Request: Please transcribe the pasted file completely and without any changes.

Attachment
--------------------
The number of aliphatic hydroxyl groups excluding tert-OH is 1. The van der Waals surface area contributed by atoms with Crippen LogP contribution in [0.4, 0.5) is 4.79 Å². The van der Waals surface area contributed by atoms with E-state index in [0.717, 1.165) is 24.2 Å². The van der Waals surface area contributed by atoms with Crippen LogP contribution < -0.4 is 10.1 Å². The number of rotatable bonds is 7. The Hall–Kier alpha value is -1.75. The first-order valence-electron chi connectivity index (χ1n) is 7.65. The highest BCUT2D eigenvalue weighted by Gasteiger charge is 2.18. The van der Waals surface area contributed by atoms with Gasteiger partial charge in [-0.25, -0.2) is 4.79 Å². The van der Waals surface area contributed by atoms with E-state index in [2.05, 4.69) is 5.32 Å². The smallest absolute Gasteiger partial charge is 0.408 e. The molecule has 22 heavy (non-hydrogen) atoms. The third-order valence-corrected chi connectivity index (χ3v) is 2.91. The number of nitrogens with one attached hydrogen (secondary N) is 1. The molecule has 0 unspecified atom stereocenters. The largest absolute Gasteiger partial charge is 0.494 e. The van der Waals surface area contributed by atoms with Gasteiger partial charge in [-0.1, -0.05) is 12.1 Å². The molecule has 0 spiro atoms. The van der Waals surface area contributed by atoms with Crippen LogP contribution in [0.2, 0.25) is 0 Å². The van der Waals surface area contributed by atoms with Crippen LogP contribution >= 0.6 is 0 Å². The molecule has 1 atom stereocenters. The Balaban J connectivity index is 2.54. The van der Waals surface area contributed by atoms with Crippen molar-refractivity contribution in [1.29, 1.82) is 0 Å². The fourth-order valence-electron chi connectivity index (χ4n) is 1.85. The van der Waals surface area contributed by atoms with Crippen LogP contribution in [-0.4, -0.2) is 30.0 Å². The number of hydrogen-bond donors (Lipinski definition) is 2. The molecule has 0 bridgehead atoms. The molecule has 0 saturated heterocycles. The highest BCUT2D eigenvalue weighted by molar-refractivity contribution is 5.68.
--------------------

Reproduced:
The number of aliphatic hydroxyl groups excluding tert-OH is 1. The van der Waals surface area contributed by atoms with Crippen LogP contribution in [0.4, 0.5) is 4.79 Å². The van der Waals surface area contributed by atoms with E-state index in [0.717, 1.165) is 24.2 Å². The van der Waals surface area contributed by atoms with Crippen LogP contribution < -0.4 is 10.1 Å². The number of rotatable bonds is 7. The Hall–Kier alpha value is -1.75. The first-order valence-electron chi connectivity index (χ1n) is 7.65. The highest BCUT2D eigenvalue weighted by Gasteiger charge is 2.18. The van der Waals surface area contributed by atoms with Gasteiger partial charge in [-0.25, -0.2) is 4.79 Å². The van der Waals surface area contributed by atoms with E-state index in [2.05, 4.69) is 5.32 Å². The smallest absolute Gasteiger partial charge is 0.408 e. The molecule has 22 heavy (non-hydrogen) atoms. The third-order valence-corrected chi connectivity index (χ3v) is 2.91. The number of nitrogens with one attached hydrogen (secondary N) is 1. The molecule has 0 unspecified atom stereocenters. The largest absolute Gasteiger partial charge is 0.494 e. The van der Waals surface area contributed by atoms with Gasteiger partial charge in [-0.1, -0.05) is 12.1 Å². The molecule has 0 spiro atoms. The van der Waals surface area contributed by atoms with Crippen LogP contribution in [0.2, 0.25) is 0 Å². The van der Waals surface area contributed by atoms with Crippen LogP contribution >= 0.6 is 0 Å². The molecule has 1 atom stereocenters. The Balaban J connectivity index is 2.54. The van der Waals surface area contributed by atoms with Crippen molar-refractivity contribution in [1.29, 1.82) is 0 Å². The fourth-order valence-electron chi connectivity index (χ4n) is 1.85. The van der Waals surface area contributed by atoms with Crippen LogP contribution in [-0.4, -0.2) is 30.0 Å². The number of hydrogen-bond donors (Lipinski definition) is 2. The molecule has 0 bridgehead atoms. The molecule has 0 saturated heterocycles. The highest BCUT2D eigenvalue weighted by molar-refractivity contribution is 5.68.